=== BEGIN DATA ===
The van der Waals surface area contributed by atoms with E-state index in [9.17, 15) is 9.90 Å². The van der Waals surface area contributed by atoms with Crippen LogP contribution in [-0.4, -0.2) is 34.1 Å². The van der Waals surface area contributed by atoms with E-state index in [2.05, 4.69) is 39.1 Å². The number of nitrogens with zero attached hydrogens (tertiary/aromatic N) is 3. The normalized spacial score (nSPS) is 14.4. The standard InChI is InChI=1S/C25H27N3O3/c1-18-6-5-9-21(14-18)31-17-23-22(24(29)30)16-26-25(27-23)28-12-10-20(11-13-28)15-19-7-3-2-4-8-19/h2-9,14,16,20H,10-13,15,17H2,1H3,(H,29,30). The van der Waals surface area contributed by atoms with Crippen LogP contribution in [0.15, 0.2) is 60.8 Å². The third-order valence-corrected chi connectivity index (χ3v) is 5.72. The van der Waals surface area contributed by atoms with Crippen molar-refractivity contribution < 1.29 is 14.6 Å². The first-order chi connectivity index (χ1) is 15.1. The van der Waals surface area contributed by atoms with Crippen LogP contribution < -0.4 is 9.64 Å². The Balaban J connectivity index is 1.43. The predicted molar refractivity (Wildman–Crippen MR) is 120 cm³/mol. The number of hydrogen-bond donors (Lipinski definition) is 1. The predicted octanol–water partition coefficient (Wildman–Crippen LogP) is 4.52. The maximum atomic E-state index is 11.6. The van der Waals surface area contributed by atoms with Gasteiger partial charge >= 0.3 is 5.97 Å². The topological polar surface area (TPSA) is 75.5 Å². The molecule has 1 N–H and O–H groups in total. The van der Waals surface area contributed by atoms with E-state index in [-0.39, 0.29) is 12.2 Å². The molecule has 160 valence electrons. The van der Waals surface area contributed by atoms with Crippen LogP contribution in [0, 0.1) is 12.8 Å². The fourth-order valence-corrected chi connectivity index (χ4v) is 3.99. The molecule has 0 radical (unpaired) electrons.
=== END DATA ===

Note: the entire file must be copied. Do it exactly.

The van der Waals surface area contributed by atoms with E-state index in [9.17, 15) is 9.90 Å². The van der Waals surface area contributed by atoms with Crippen LogP contribution in [-0.4, -0.2) is 34.1 Å². The van der Waals surface area contributed by atoms with E-state index in [2.05, 4.69) is 39.1 Å². The number of nitrogens with zero attached hydrogens (tertiary/aromatic N) is 3. The normalized spacial score (nSPS) is 14.4. The standard InChI is InChI=1S/C25H27N3O3/c1-18-6-5-9-21(14-18)31-17-23-22(24(29)30)16-26-25(27-23)28-12-10-20(11-13-28)15-19-7-3-2-4-8-19/h2-9,14,16,20H,10-13,15,17H2,1H3,(H,29,30). The van der Waals surface area contributed by atoms with Crippen LogP contribution in [0.15, 0.2) is 60.8 Å². The third-order valence-corrected chi connectivity index (χ3v) is 5.72. The van der Waals surface area contributed by atoms with Crippen molar-refractivity contribution < 1.29 is 14.6 Å². The first-order chi connectivity index (χ1) is 15.1. The van der Waals surface area contributed by atoms with Crippen LogP contribution < -0.4 is 9.64 Å². The Balaban J connectivity index is 1.43. The predicted molar refractivity (Wildman–Crippen MR) is 120 cm³/mol. The number of hydrogen-bond donors (Lipinski definition) is 1. The predicted octanol–water partition coefficient (Wildman–Crippen LogP) is 4.52. The maximum atomic E-state index is 11.6. The van der Waals surface area contributed by atoms with Gasteiger partial charge >= 0.3 is 5.97 Å². The topological polar surface area (TPSA) is 75.5 Å². The molecule has 1 N–H and O–H groups in total. The van der Waals surface area contributed by atoms with E-state index in [-0.39, 0.29) is 12.2 Å². The molecule has 160 valence electrons. The van der Waals surface area contributed by atoms with Crippen LogP contribution in [0, 0.1) is 12.8 Å². The fourth-order valence-corrected chi connectivity index (χ4v) is 3.99. The molecule has 0 radical (unpaired) electrons.